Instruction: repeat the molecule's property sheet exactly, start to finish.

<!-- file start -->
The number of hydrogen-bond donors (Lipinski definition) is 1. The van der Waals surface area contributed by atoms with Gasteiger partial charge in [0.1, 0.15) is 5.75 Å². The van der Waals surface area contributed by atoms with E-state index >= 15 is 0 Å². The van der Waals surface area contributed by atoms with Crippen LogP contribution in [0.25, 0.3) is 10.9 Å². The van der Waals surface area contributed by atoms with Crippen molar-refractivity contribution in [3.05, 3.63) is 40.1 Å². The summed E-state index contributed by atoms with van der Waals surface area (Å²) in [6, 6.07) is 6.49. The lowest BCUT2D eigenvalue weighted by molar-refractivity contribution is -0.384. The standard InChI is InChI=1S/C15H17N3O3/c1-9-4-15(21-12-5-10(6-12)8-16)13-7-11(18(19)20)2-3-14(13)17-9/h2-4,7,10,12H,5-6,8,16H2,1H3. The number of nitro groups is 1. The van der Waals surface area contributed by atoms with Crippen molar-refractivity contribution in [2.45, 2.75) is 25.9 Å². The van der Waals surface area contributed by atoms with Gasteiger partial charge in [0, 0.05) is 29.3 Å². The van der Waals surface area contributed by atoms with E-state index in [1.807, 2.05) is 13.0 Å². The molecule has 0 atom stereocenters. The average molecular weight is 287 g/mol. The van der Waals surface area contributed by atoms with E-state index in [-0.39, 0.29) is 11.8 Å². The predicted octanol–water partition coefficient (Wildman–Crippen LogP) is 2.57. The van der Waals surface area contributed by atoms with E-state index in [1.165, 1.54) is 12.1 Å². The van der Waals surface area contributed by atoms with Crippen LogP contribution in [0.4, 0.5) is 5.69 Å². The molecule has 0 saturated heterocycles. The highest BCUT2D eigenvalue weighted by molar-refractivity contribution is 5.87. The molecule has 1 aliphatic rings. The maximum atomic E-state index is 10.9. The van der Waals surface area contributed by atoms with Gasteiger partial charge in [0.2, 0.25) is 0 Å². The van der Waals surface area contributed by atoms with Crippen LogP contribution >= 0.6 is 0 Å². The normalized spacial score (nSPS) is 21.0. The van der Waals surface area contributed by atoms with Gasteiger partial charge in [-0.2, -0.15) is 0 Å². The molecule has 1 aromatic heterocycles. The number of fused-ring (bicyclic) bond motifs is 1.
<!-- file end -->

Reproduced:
The number of hydrogen-bond donors (Lipinski definition) is 1. The van der Waals surface area contributed by atoms with Gasteiger partial charge in [0.1, 0.15) is 5.75 Å². The van der Waals surface area contributed by atoms with E-state index >= 15 is 0 Å². The van der Waals surface area contributed by atoms with Crippen LogP contribution in [0.25, 0.3) is 10.9 Å². The van der Waals surface area contributed by atoms with Crippen molar-refractivity contribution in [3.05, 3.63) is 40.1 Å². The summed E-state index contributed by atoms with van der Waals surface area (Å²) in [6, 6.07) is 6.49. The lowest BCUT2D eigenvalue weighted by molar-refractivity contribution is -0.384. The standard InChI is InChI=1S/C15H17N3O3/c1-9-4-15(21-12-5-10(6-12)8-16)13-7-11(18(19)20)2-3-14(13)17-9/h2-4,7,10,12H,5-6,8,16H2,1H3. The number of nitro groups is 1. The van der Waals surface area contributed by atoms with Crippen molar-refractivity contribution in [2.45, 2.75) is 25.9 Å². The van der Waals surface area contributed by atoms with Gasteiger partial charge in [0, 0.05) is 29.3 Å². The van der Waals surface area contributed by atoms with E-state index in [1.807, 2.05) is 13.0 Å². The molecule has 0 atom stereocenters. The average molecular weight is 287 g/mol. The van der Waals surface area contributed by atoms with E-state index in [-0.39, 0.29) is 11.8 Å². The predicted octanol–water partition coefficient (Wildman–Crippen LogP) is 2.57. The van der Waals surface area contributed by atoms with E-state index in [1.165, 1.54) is 12.1 Å². The van der Waals surface area contributed by atoms with Crippen LogP contribution in [0.4, 0.5) is 5.69 Å². The molecule has 0 saturated heterocycles. The highest BCUT2D eigenvalue weighted by molar-refractivity contribution is 5.87. The molecule has 1 aliphatic rings. The maximum atomic E-state index is 10.9. The van der Waals surface area contributed by atoms with Gasteiger partial charge in [0.2, 0.25) is 0 Å². The van der Waals surface area contributed by atoms with Crippen LogP contribution >= 0.6 is 0 Å². The normalized spacial score (nSPS) is 21.0. The van der Waals surface area contributed by atoms with Gasteiger partial charge in [-0.2, -0.15) is 0 Å². The molecule has 1 aromatic heterocycles. The number of fused-ring (bicyclic) bond motifs is 1.